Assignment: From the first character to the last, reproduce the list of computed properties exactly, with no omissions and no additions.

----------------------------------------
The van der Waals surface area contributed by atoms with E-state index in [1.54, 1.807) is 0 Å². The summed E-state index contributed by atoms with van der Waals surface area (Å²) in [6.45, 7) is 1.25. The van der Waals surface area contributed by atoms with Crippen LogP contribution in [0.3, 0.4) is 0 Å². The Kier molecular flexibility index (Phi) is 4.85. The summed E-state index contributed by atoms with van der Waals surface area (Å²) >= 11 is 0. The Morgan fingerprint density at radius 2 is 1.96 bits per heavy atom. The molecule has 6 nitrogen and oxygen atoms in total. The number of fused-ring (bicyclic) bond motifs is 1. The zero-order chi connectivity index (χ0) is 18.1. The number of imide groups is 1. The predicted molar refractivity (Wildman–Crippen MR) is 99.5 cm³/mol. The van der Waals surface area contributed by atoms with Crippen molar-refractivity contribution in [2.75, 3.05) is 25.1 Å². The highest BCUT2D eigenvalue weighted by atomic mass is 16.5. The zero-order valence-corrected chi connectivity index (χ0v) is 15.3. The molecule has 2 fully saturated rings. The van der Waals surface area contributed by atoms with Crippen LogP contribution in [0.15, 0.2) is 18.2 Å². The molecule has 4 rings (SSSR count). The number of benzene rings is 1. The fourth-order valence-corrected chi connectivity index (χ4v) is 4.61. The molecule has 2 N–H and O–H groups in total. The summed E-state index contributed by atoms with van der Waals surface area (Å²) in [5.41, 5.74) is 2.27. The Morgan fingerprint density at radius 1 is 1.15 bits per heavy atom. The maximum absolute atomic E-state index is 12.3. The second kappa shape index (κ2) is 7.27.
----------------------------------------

The van der Waals surface area contributed by atoms with E-state index in [1.54, 1.807) is 0 Å². The summed E-state index contributed by atoms with van der Waals surface area (Å²) in [6.45, 7) is 1.25. The van der Waals surface area contributed by atoms with Crippen LogP contribution in [0.3, 0.4) is 0 Å². The Kier molecular flexibility index (Phi) is 4.85. The summed E-state index contributed by atoms with van der Waals surface area (Å²) >= 11 is 0. The Morgan fingerprint density at radius 2 is 1.96 bits per heavy atom. The molecule has 6 nitrogen and oxygen atoms in total. The number of fused-ring (bicyclic) bond motifs is 1. The zero-order chi connectivity index (χ0) is 18.1. The number of imide groups is 1. The predicted molar refractivity (Wildman–Crippen MR) is 99.5 cm³/mol. The van der Waals surface area contributed by atoms with Crippen molar-refractivity contribution in [2.75, 3.05) is 25.1 Å². The highest BCUT2D eigenvalue weighted by atomic mass is 16.5. The zero-order valence-corrected chi connectivity index (χ0v) is 15.3. The molecule has 2 fully saturated rings. The van der Waals surface area contributed by atoms with Crippen LogP contribution in [0.15, 0.2) is 18.2 Å². The molecule has 4 rings (SSSR count). The number of benzene rings is 1. The fourth-order valence-corrected chi connectivity index (χ4v) is 4.61. The molecule has 2 N–H and O–H groups in total. The summed E-state index contributed by atoms with van der Waals surface area (Å²) in [5.41, 5.74) is 2.27. The Morgan fingerprint density at radius 1 is 1.15 bits per heavy atom. The maximum absolute atomic E-state index is 12.3. The second kappa shape index (κ2) is 7.27.